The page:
This study aimed to evaluate the clinical outcomes of irreparable rotator cuff tears (RCT) treated with an arthroscopic partial repair, as well as the preoperative factors that may be related to greater improvement of clinical outcomes at short-term follow-up.
We retrospectively reviewed patients with irreparable RCT who underwent arthroscopic partial rotator cuff repair between January 2011 and April 2014. Minimal follow-up of 24 months was required. Partial repair was defined as repairing the less retracted posterosuperior rotator cuff with a residual defect of the tendon-footprint junction. Tearing involving the subscapularis tendon was excluded. Factors collected included age, sex, diabetes, smoking, night pain, duration of symptoms, pain visual analog scale (VAS) score, acromiohumeral distance (AHD), and American Shoulder and Elbow Surgeons (ASES) score. Magnetic resonance images without intra-articular contrast were assessed for healing 6 months after surgery for all patients. Functional outcome was evaluated with ASES score. Degree of functional improvement was defined as the difference of ASES scores pre- and postoperatively (d-ASES). Paired t-test and simple linear analysis were used for statistical analysis.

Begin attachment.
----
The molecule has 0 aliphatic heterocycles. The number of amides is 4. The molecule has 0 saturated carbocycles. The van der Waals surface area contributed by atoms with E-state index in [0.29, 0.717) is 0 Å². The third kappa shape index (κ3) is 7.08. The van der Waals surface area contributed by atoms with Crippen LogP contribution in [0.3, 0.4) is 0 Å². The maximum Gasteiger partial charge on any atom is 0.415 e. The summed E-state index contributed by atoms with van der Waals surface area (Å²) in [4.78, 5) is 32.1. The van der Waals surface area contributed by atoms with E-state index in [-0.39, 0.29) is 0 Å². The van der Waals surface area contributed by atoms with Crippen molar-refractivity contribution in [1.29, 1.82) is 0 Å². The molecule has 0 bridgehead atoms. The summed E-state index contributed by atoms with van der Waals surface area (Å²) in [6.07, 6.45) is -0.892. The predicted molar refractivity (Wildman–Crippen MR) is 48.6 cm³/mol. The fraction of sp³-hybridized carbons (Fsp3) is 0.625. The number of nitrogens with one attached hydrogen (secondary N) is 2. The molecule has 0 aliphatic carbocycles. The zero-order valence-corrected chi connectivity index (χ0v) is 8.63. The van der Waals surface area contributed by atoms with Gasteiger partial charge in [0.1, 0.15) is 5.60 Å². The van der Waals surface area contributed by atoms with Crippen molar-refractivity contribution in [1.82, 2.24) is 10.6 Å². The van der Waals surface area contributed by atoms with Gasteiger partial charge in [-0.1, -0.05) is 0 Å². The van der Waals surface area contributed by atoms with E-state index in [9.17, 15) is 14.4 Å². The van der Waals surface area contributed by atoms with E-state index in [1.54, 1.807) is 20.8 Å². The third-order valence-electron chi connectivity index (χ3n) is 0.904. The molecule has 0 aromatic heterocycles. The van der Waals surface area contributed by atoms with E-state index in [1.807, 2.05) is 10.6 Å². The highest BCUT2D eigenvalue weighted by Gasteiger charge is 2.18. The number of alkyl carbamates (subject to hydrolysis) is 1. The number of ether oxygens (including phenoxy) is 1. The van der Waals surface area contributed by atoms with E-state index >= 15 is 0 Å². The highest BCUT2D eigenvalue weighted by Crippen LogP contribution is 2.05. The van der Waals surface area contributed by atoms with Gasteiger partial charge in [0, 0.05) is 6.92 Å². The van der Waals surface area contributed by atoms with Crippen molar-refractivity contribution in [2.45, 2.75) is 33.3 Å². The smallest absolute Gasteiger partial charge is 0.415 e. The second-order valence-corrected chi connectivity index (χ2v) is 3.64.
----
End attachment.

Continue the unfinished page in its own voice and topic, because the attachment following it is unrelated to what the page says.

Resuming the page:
Thirty-seven patients were included with a mean follow-up period of 29.6 ± 6.6 months. VAS score improved from 5.22 to 1.51 (P < .001). ASES score improved from 46.0 to 78.6 (P < .001). The incidence of night pain improved from 70.3% to 8.1% (P < .001). Only a preoperative lower ASES score, higher VAS score, and night pain were related to the higher d-ASES score (P < .001, P = .005, P = .017, respectively). The rate of repair failure was 41.6% at a mean follow-up of 6.4 months.
Arthroscopic partial repair of irreparable RCTs is an effective treatment to improve the shoulder function and decrease the pain, despite the high repair failure rate of 41.6%. Patients with preoperative lower functional score, higher VAS score, or night pain experienced a greater degree of functional improvement from the surgery. LEVEL OF EVIDENCE: Level IV, therapeutic case series.